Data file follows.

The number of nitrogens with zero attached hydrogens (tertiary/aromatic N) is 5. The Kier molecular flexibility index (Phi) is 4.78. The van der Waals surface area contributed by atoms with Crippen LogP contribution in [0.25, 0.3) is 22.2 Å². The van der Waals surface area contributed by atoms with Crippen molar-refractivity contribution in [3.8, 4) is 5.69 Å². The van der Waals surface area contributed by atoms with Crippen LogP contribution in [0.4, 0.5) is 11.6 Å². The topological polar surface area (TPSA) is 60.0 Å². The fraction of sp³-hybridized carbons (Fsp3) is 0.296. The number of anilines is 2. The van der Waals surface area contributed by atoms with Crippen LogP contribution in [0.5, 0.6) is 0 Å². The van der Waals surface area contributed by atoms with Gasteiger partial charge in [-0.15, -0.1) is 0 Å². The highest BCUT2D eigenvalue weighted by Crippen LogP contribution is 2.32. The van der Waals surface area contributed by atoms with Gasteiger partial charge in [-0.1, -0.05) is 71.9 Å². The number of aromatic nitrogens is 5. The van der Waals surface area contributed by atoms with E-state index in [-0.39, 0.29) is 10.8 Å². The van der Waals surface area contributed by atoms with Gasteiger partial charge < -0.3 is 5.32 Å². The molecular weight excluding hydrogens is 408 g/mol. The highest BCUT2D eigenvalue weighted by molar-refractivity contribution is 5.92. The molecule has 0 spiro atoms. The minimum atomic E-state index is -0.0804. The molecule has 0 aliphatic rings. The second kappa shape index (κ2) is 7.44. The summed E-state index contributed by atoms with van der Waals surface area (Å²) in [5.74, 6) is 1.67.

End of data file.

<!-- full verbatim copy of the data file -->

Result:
The number of nitrogens with zero attached hydrogens (tertiary/aromatic N) is 5. The Kier molecular flexibility index (Phi) is 4.78. The van der Waals surface area contributed by atoms with Crippen LogP contribution in [0.25, 0.3) is 22.2 Å². The van der Waals surface area contributed by atoms with Crippen molar-refractivity contribution in [3.8, 4) is 5.69 Å². The van der Waals surface area contributed by atoms with Crippen LogP contribution in [0.4, 0.5) is 11.6 Å². The topological polar surface area (TPSA) is 60.0 Å². The fraction of sp³-hybridized carbons (Fsp3) is 0.296. The number of anilines is 2. The van der Waals surface area contributed by atoms with Crippen LogP contribution in [0.5, 0.6) is 0 Å². The van der Waals surface area contributed by atoms with Gasteiger partial charge in [-0.15, -0.1) is 0 Å². The highest BCUT2D eigenvalue weighted by Crippen LogP contribution is 2.32. The van der Waals surface area contributed by atoms with Gasteiger partial charge in [-0.1, -0.05) is 71.9 Å². The number of aromatic nitrogens is 5. The van der Waals surface area contributed by atoms with E-state index in [-0.39, 0.29) is 10.8 Å². The van der Waals surface area contributed by atoms with Gasteiger partial charge < -0.3 is 5.32 Å². The molecular weight excluding hydrogens is 408 g/mol. The highest BCUT2D eigenvalue weighted by molar-refractivity contribution is 5.92. The molecule has 0 spiro atoms. The minimum atomic E-state index is -0.0804. The molecule has 0 aliphatic rings. The second kappa shape index (κ2) is 7.44. The summed E-state index contributed by atoms with van der Waals surface area (Å²) in [5.74, 6) is 1.67.